University to pay out US$500m to sexual abuse victims

Attorneys representing 332 survivors of abuse by former Michigan State University doctor Larry Nassar in lawsuits against Michigan State University (MSU) and attorneys for the university have announced a global settlement in principle worth US$500 million dollars to victims of his sexual abuse.

Of the US$500 million settlement total, US$425 million will be paid to current claimants and US$75 million dollars will be set aside in a trust fund to protect any future claimants alleging sexual abuse by Larry Nassar.

Survivors' attorney John Manly said: “This historic settlement came about through the bravery of more than 300 women and girls who had the courage to stand up and refuse to be silenced.

“It is the sincere hope of all of the survivors that the legacy of this settlement will be far-reaching institutional reform that will end the threat of sexual assault in sports, schools and throughout our society.”

Robert Young, special counsel to MSU, said: "Michigan State is pleased that we have been able to agree in principle on a settlement that is fair to the survivors of Nassar's crimes.”

Former MSU president Lou Anna K Simon resigned from her post in January over allegations that the university failed to act when Nassar’s conduct was reported to at least 14 MSU representatives over the two decades before Nassar’s arrest.

The disgraced former USA Gymnastics team doctor was an MSU professor of osteopathic medicine and worked at the university from 1997 to 2016.

On 24 January Nassar was sentenced to between 40 and 175 years in prison for seven counts of felony criminal sexual conduct involving abuse of athletes in his care, as reported by University World News. He had pleaded guilty to 10 counts of first-degree sexual misconduct in two counties.

During Nassar’s sentencing hearing 156 girls, including former MSU athletes, gave impact statements on the effects of the abuse they had suffered at his hands. Another two dozen submitted private letters to the court to be taken into consideration.

A number of them directed their anger not only at Nassar, but also at MSU for its handling of the case. Several victims stated they told MSU coaches, trainers and officials about the abuse at various points over the years but felt pressured to drop the matter or angry at the lack of action taken.

The settlement in principle was agreed to by the MSU Board of Trustees during a conference call held last Tuesday night, according to a statement posted by MSU. There will be no confidentiality agreements or non-disclosure agreements attached to the settlement.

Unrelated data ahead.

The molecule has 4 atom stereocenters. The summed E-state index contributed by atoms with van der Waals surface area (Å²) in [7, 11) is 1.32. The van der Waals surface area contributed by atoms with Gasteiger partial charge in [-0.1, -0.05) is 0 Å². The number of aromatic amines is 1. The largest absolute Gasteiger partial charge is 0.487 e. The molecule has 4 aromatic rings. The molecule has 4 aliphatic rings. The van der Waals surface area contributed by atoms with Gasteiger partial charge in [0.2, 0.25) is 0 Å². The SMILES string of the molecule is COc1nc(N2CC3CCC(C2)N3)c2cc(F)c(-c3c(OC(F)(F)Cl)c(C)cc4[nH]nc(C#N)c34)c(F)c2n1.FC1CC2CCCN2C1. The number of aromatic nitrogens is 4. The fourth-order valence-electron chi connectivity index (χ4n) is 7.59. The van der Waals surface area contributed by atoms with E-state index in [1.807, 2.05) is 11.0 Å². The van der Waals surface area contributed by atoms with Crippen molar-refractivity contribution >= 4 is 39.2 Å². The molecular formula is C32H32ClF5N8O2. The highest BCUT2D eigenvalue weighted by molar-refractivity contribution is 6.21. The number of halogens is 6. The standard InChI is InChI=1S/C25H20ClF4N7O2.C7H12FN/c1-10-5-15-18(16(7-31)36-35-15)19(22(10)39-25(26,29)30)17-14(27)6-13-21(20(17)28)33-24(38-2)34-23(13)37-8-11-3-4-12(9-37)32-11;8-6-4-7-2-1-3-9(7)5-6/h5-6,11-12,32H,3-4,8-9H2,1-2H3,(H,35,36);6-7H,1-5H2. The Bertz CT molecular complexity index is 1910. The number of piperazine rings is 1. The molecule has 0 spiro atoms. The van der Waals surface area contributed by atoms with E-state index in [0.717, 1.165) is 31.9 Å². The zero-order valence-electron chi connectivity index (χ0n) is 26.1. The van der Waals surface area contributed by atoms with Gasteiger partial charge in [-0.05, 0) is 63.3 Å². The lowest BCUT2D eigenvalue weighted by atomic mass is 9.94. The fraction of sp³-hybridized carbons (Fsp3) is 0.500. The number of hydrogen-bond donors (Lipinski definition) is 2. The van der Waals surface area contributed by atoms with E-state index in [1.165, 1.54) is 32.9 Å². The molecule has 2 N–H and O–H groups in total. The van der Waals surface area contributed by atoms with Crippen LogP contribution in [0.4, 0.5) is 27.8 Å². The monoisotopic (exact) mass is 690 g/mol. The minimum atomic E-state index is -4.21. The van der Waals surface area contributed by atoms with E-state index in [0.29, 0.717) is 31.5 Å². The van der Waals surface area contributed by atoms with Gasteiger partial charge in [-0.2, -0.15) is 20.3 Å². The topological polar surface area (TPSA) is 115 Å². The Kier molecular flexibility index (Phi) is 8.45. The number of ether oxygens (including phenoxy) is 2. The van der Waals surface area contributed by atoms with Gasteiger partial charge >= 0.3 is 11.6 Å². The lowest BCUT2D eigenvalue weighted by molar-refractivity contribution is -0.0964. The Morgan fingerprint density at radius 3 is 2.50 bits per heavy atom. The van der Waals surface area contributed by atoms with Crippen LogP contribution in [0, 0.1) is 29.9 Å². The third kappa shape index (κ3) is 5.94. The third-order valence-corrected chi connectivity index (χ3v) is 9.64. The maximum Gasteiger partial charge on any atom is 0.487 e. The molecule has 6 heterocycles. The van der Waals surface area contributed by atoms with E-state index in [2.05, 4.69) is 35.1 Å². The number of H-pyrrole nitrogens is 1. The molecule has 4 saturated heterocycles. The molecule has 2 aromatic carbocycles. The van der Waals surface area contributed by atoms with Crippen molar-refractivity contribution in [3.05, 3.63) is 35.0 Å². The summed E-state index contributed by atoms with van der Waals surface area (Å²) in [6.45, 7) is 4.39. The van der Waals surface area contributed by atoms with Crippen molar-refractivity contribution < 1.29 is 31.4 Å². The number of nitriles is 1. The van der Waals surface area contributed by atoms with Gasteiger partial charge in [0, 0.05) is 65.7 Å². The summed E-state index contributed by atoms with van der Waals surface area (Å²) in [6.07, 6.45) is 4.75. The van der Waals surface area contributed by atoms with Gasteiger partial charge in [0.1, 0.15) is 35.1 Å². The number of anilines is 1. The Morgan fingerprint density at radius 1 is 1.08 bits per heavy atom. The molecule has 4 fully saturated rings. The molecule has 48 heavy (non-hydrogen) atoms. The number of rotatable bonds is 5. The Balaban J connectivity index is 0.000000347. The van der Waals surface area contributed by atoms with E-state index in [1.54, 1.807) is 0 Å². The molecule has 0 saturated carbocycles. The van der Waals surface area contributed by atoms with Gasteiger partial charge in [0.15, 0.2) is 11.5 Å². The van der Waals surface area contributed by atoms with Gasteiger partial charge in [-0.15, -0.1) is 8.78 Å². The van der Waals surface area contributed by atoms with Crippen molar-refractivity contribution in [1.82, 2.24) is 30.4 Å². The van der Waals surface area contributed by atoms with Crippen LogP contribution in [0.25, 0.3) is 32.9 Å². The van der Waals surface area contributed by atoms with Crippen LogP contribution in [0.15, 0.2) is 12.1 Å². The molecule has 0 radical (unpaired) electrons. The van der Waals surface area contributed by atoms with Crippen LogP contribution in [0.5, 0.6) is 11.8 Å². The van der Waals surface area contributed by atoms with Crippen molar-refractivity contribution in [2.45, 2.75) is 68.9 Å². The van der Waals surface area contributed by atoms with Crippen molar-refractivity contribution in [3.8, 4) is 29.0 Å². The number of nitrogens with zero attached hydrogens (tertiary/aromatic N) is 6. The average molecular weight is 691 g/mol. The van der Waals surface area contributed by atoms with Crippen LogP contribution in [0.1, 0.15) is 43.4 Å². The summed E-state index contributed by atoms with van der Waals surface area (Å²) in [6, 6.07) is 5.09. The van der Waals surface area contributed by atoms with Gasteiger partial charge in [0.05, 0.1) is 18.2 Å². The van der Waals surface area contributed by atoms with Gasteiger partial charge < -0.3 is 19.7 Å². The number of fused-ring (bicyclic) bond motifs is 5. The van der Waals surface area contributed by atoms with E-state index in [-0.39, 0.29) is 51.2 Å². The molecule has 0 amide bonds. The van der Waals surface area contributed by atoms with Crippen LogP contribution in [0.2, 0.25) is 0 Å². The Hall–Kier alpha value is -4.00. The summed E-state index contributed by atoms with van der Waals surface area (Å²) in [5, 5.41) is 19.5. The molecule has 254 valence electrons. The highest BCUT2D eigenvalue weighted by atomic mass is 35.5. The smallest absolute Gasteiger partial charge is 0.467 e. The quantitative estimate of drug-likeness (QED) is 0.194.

The settlement applies to only Michigan State University and MSU individuals sued in the litigation. It does not, for instance, address claims against USA Gymnastics or the United States Olympic Committee.

John Engler, MSU interim president, said in a statement: “A successful mediation has been a priority for the university and for me since I arrived on campus in February. The entire MSU community has worked hard at changes to make sure a monster like Larry Nassar could never hide again on our campus.

“We also are working every day to prevent sexual misconduct on our campus and have a community that respects women and all who work or visit here.

“Today’s announcement is important in the healing process, not only for the survivors, but also for the university as we collectively move forward. I thank all who have worked so hard to get to this fair and equitable outcome.”

Brian Breslin, chair of the MSU Board of Trustees, in a statement on the settlement, said: “We are truly sorry to all the survivors and their families for what they have been through, and we admire the courage it has taken to tell their stories. We recognise the need for change on our campus and in our community around sexual assault awareness and prevention.

“A successful resolution to the litigation is a positive step in moving us all forward. We will continue working as a board to address the necessary changes and improvements that are needed at our university.”

The settlement is nearly five times as high as the US$109 million that Pennsylvania State University paid out to more than 30 survivors of abuse by former assistant football coach Jerry Sandusky and is thought to be the highest of any payout related to sexual misconduct and a university, according to Inside Higher Ed.

The question now is how MSU will find the funds to pay such a large sum. Engler said in March that the money needed for settlements in lawsuits filed against MSU by victims of Nassar would likely come from students and Michigan taxpayers. He said the university didn’t have anywhere to turn to for the funds other than tuition or state aid, the Indianapolis Star reported.

On 3 May Moody’s Investors Service downgraded MSU’s long-term bond rating in view of the “heightened financial risk from the growing number of lawsuits related to sexual abuse claims made by victims of former employee, Larry Nassar”.

It said the risk was compounded by the continued scrutiny facing the university’s senior leadership from federal and state entities, including the US Department of Education and the State Attorney General, as well as the National Collegiate Athletic Association, for its handling of sexual abuse claims.

Another factor cited is that the Michigan Legislature is considering numerous bills that could negatively impact the university financially, as well as legislation potentially driving change to governance practice.